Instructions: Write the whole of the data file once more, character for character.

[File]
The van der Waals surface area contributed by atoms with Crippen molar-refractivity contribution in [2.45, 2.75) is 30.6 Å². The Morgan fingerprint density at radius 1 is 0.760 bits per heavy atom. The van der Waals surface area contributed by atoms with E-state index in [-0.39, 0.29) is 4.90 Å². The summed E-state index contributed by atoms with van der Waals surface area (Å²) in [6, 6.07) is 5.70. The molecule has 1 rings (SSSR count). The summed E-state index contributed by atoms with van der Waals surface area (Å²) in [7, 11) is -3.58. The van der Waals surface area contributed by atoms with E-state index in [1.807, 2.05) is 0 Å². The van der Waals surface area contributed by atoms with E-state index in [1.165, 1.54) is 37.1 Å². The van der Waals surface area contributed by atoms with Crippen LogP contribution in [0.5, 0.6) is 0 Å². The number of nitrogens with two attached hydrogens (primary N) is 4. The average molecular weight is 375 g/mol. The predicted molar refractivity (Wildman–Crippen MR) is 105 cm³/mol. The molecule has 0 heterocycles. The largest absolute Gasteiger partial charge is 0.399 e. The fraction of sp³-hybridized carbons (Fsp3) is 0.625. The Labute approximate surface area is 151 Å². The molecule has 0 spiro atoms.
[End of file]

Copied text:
The van der Waals surface area contributed by atoms with Crippen molar-refractivity contribution in [2.45, 2.75) is 30.6 Å². The Morgan fingerprint density at radius 1 is 0.760 bits per heavy atom. The van der Waals surface area contributed by atoms with E-state index in [-0.39, 0.29) is 4.90 Å². The summed E-state index contributed by atoms with van der Waals surface area (Å²) in [6, 6.07) is 5.70. The molecule has 1 rings (SSSR count). The summed E-state index contributed by atoms with van der Waals surface area (Å²) in [7, 11) is -3.58. The van der Waals surface area contributed by atoms with E-state index in [1.807, 2.05) is 0 Å². The van der Waals surface area contributed by atoms with E-state index in [1.165, 1.54) is 37.1 Å². The van der Waals surface area contributed by atoms with Crippen LogP contribution in [0.5, 0.6) is 0 Å². The number of nitrogens with two attached hydrogens (primary N) is 4. The average molecular weight is 375 g/mol. The predicted molar refractivity (Wildman–Crippen MR) is 105 cm³/mol. The molecule has 0 heterocycles. The largest absolute Gasteiger partial charge is 0.399 e. The fraction of sp³-hybridized carbons (Fsp3) is 0.625. The Labute approximate surface area is 151 Å². The molecule has 0 spiro atoms.